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  • May garden tips & tasks

    GARDEN EVENTS IN MIDDLE TENNESSEE

    May 20: Master Gardeners of Davidson County Urban Gardening Festival, 9 a.m. - 4 p.m., Ellington Agricultural Center Demonstration Garden. Free admission. www.mgofdc.org; on Facebook at www.facebook.com/mgofdc.

    June 10: Middle Tennessee Daylily Society show and sale, Ellington Agricultural Center’s Ed Jones Auditorium, 440 Hogan Rd. in Nashville. Sale open at 10 a.m.; show opens to the public at 1 p.m. To learn more about the Middle Tennessee Daylily Society, visit www.middletndaylilysociety.org.

    It’s time to plant those tender herbs and vegetable transplants, such as basil, dill, tomatoes, green peppers, hot peppers, eggplant.

    If tomato transplants are already too tall and leggy, you can plant them on their sides and cover the long stems with soil. The stem tips will turn upward, and the buried stems will sprout roots.

    Sow seeds of bush beans and pole beans, cucumbers, sweet corn, melons, okra, field peas, pumpkin, squash and zucchini. Follow the directions on the seed package for planting depth and spacing. Vegetables grow best in full sun.

    Cut the faded blossoms of peonies. Fertilize the plants lightly in late spring or early summer.

    Remember the basics of watering: morning is best, so plants’ leaves have time to dry before evening. Lawns, perennial borders and annuals like to have 1 – 1½ inches of water per week.

    Many indoor plants enjoy a summer vacation outdoors. Give them a cool, shady spot in the yard, and don’t forget to water them.

    Prune thyme frequently so it will stay full and green in the center.

    Weeding is easiest after a rain. If the ground is too dry and you need to weed, soak the bed first with a hose or sprinkler.

    Whether they’re growing in the ground or in pots on the porch, pinch the tips of geraniums from time to time to encourage them to branch out and to produce more flowers. Geraniums in pots benefit from regular feeding with a water-soluble fertilizer.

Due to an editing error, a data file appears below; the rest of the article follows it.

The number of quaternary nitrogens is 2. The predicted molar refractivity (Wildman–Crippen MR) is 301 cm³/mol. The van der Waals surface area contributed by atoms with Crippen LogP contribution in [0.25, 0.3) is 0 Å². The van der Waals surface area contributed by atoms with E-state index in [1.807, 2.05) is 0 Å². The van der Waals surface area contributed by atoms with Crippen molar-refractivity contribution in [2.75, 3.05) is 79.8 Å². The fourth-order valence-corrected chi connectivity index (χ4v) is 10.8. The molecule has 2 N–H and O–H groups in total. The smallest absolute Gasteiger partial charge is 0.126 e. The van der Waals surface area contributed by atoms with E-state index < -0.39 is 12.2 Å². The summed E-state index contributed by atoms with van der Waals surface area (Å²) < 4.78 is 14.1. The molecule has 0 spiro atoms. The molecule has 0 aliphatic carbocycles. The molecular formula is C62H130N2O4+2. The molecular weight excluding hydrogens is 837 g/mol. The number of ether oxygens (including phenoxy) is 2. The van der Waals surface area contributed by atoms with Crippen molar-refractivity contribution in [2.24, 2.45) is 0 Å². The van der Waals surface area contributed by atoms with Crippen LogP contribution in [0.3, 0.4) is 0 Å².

Remember that mulch can be a gardener’s best friend. Pine straw or composted leaves are good alternatives to hardwood mulch.

    Harvest herbs as they reach their peak. Dry small leaves on a screen, hang small bunches of long-stemmed herbs in a warm, dry room out of the sunlight.

    Plants growing outdoors in containers dry out quickly when it’s hot. Check them daily, and water as needed.

    Don’t go near hydrangeas with the pruning shears unless all you’re cutting is dead branches. If the bigleaf hydrangeas look like they’re not going to bloom, it could be that the buds were nipped in a late cold snap, or the plant was pruned too late last year.

    As the flowers of Shasta daisies begin to open and then to fade, keep them clipped off. This prolongs the blooming season of daisies (and most other annuals and perennials), and keeps the plants looking better, as well.

    Watch for aphids on shrubs and perennials. A strong blast of water from a hose will remove many of them, or spray with insecticidal soap.

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Good bugs vs. Bad bugs

Question: I have found several big green caterpillars covered with something that looks like white eggs on two of my tomato plants. What are they? How can I get rid of them?

A tobacco hornworm covered with wasp cocoons, and one without.

A tobacco hornworm covered with wasp cocoons, and one without.

What you are seeing is a good example of Nature helping you to control some of the pests in your garden. The green caterpillars are tobacco hornworms, which can chew up big portions of a healthy tomato plant before you even know they’re there. The white things are the cocoons of braconid wasps, parasitic wasps whose larvae feed on the hornworm, ultimately killing the caterpillar. The wasps, which are very small and not a stinging type, are considered beneficial insects in large-scale agricultural production and in home gardens.

Here’s how it works: A female braconid wasp lays eggs under the skin of a hornworm. The eggs hatch, and the larva begin eating the caterpillar’s insides and chew their way out through the host’s skin when they mature. On the outside, they spin the little oval cocoons along the caterpillar’s back and sides. By the time the adult wasps emerge, the hornworm is weakened and will soon die.

If you see a green hornworm on tomato plants – and they’re hard to spot, being exactly the color of tomato leaves! – pluck it off and dispose of it. But if you find one with white cocoons all over its back, leave it in place. It’s hosting another generation of parasitic wasps that will seek out and destroy hornworms on your tomatoes.

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